Social Networking’s Impact on Association Member Service: Part 2

By Hank Berkowitz • November 5, 2012

As we mentioned in our first installment, the topic of social networking seems to be on everyone’s lips—from trade associations to professional societies to philanthropic organizations of all sizes. Proponents say social media is one of the best tools they’ve ever had for monitoring members’ hot buttons and how they feel about the value of their membership. Naysayers say it’s a tremendous drain of resources that’s hard to control and significantly raises the potential for compliance risk and reputational harm.

To help sort it all out, we reached out to a nationwide cadre of new-media experts to get their views on why it’s so important for associations to get up to speed on social networking and how it can improve customer service and member retention.


  • Associations can employ social media to bolster customer service in four primary ways: solving problems, developing programs, providing concierge services and gathering market research. 
  • While large organizations may have staff dedicated to social media, experts say smaller organizations are some of the most aggressive users of social media. They have fewer compliance restrictions and are more likely to need low-cost/high-reach communications tools. 
  • Social media raises the bar on customer service. Dissatisfied members, no matter how small, have unprecedented power to share their experiences with your organization globally and do so at lightning speed. 
  • A successful social media strategy is one that involves two elements: listening and participating. Step one is to develop a continuous, action-focused listening strategy that tracks your customers’ conversations. Step two is to engage your customers with simple and genuine “people talk.”

“It’s one thing to use these technologies and tools, but it’s another to really have a strategy for using them,” noted Steve Rappaport, the Advertising Research Foundation’s knowledge solutions director at a recent video roundtable that I led. “Even for small organizations, the questions are: ‘How do I really use it to get our message out, and how do I really use it to portray what our organization stands for? What are our values? What’s our organization’s true personality?’ Often times that’s where I don’t see enough thinking.”

Unlike most media and communication platforms, social media is a tool that smaller organizations are adopting more rapidly than larger ones, explains fellow video roundtable panelist Rick Telberg, president of Bay Street Group Research. “It is low cost and easy to use, plus smaller organizations don’t have to navigate the levels of compliance and control that larger organizations do.”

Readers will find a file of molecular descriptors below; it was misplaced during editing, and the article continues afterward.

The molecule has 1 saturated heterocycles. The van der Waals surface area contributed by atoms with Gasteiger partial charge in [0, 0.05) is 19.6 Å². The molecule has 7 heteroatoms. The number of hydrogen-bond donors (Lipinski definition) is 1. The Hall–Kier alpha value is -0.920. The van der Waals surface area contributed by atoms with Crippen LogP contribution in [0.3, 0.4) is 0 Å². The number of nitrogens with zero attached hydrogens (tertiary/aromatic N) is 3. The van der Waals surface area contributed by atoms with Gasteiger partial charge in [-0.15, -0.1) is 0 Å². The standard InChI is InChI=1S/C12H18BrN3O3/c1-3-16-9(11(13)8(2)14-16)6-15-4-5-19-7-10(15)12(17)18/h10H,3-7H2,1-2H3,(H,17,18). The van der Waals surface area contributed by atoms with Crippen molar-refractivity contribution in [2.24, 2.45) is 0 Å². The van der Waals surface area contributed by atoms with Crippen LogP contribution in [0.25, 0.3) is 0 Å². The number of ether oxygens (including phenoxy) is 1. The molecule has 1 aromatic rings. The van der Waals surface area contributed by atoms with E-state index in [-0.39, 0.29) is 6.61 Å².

Both panelists caution that social media tools such as Facebook, Twitter, LinkedIn and blogs are not one and the same and the terms should not be used interchangeably. “LinkedIn is generally used for straight business purposes, Facebook is for maintaining social connections, Twitter is best for posting real-time updates to larger audiences, and blogs are for thought leadership,” Telberg explains. “Not only do these tools have unique applications for getting the word out about your organization, but a member’s online personality may vary greatly depending on which social networking tool he or she is using.”

Customer Service Goals for Social Media

Maddie Grant, CAE, and Lindy Dreyer, principals of the consulting firm SocialFish, have done extensive research into how associations can build community and improve customer service via social networking. Forward-thinking associations should have four important customer-service goals in mind with respect to their social networking initiatives:

  1. Solving Problems
  2. Developing Programs 
  3. Providing Concierge Services 
  4. Gathering Market Research

1. Solving Problems

Monitoring complaints really means giving associations the power to solve members’ problems. Conversation on the social web is much, much faster than traditional mechanisms members use to complain about something. Traditionally, a member bothered about something might tell his/her friends and then later decide to call the association office. We’d hear him out, promise to call back, maybe go tell a manager about it and wait for it to go up the food chain. It might be days before any action is taken to remedy the situation, according to Grant and Dreyer. Not so, today.

Even in a conference, a member might have to leave the session room to find someone on the association staff who could then tell a hotel employee that the heat needed to be turned up, and it might be 20 minutes before the right person was found to come check it out and fix it. But social media monitoring has the potential to speed up this process considerably, thereby keeping members happy and reducing staff time dealing with calls and/or e-mail communications.

2. Program Development